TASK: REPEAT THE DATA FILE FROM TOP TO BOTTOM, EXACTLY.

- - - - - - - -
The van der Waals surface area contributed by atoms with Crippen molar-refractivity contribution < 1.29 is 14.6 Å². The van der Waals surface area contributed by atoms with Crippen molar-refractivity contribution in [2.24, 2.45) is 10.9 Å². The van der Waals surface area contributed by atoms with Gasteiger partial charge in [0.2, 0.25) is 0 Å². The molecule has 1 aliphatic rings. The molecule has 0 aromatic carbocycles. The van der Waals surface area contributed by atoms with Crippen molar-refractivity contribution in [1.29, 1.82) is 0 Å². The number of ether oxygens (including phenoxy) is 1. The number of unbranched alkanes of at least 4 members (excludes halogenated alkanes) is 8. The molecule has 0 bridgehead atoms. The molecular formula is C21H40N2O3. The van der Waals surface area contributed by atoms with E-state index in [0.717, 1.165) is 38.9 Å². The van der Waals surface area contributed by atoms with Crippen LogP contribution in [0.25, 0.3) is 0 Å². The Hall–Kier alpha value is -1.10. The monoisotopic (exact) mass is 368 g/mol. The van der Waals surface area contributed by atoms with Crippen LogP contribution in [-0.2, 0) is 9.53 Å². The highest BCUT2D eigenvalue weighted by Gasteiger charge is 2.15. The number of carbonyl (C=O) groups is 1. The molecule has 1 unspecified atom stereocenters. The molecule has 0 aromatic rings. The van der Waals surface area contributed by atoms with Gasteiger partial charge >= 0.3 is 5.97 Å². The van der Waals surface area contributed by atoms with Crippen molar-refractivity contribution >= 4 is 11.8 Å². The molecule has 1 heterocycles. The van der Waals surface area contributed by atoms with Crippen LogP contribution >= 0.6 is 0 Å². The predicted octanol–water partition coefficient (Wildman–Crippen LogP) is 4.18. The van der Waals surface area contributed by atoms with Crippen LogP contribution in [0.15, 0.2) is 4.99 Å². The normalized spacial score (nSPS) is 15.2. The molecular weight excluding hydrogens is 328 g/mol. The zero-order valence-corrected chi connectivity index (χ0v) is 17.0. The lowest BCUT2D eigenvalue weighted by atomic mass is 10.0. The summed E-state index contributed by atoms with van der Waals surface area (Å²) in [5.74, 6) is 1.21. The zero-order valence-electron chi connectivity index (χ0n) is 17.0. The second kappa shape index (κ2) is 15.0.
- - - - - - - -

The van der Waals surface area contributed by atoms with Crippen molar-refractivity contribution < 1.29 is 14.6 Å². The van der Waals surface area contributed by atoms with Crippen molar-refractivity contribution in [2.24, 2.45) is 10.9 Å². The van der Waals surface area contributed by atoms with Gasteiger partial charge in [0.2, 0.25) is 0 Å². The molecule has 1 aliphatic rings. The molecule has 0 aromatic carbocycles. The van der Waals surface area contributed by atoms with Crippen molar-refractivity contribution in [1.29, 1.82) is 0 Å². The number of ether oxygens (including phenoxy) is 1. The number of unbranched alkanes of at least 4 members (excludes halogenated alkanes) is 8. The molecule has 0 bridgehead atoms. The molecular formula is C21H40N2O3. The van der Waals surface area contributed by atoms with E-state index in [0.717, 1.165) is 38.9 Å². The van der Waals surface area contributed by atoms with Crippen LogP contribution in [0.25, 0.3) is 0 Å². The Hall–Kier alpha value is -1.10. The monoisotopic (exact) mass is 368 g/mol. The van der Waals surface area contributed by atoms with Crippen LogP contribution in [-0.2, 0) is 9.53 Å². The highest BCUT2D eigenvalue weighted by Gasteiger charge is 2.15. The number of carbonyl (C=O) groups is 1. The molecule has 1 unspecified atom stereocenters. The molecule has 0 aromatic rings. The van der Waals surface area contributed by atoms with Gasteiger partial charge >= 0.3 is 5.97 Å². The van der Waals surface area contributed by atoms with Crippen molar-refractivity contribution >= 4 is 11.8 Å². The molecule has 1 heterocycles. The van der Waals surface area contributed by atoms with Crippen LogP contribution >= 0.6 is 0 Å². The predicted octanol–water partition coefficient (Wildman–Crippen LogP) is 4.18. The van der Waals surface area contributed by atoms with Crippen LogP contribution in [0.15, 0.2) is 4.99 Å². The normalized spacial score (nSPS) is 15.2. The molecular weight excluding hydrogens is 328 g/mol. The zero-order valence-corrected chi connectivity index (χ0v) is 17.0. The lowest BCUT2D eigenvalue weighted by atomic mass is 10.0. The summed E-state index contributed by atoms with van der Waals surface area (Å²) in [5.74, 6) is 1.21. The zero-order valence-electron chi connectivity index (χ0n) is 17.0. The second kappa shape index (κ2) is 15.0.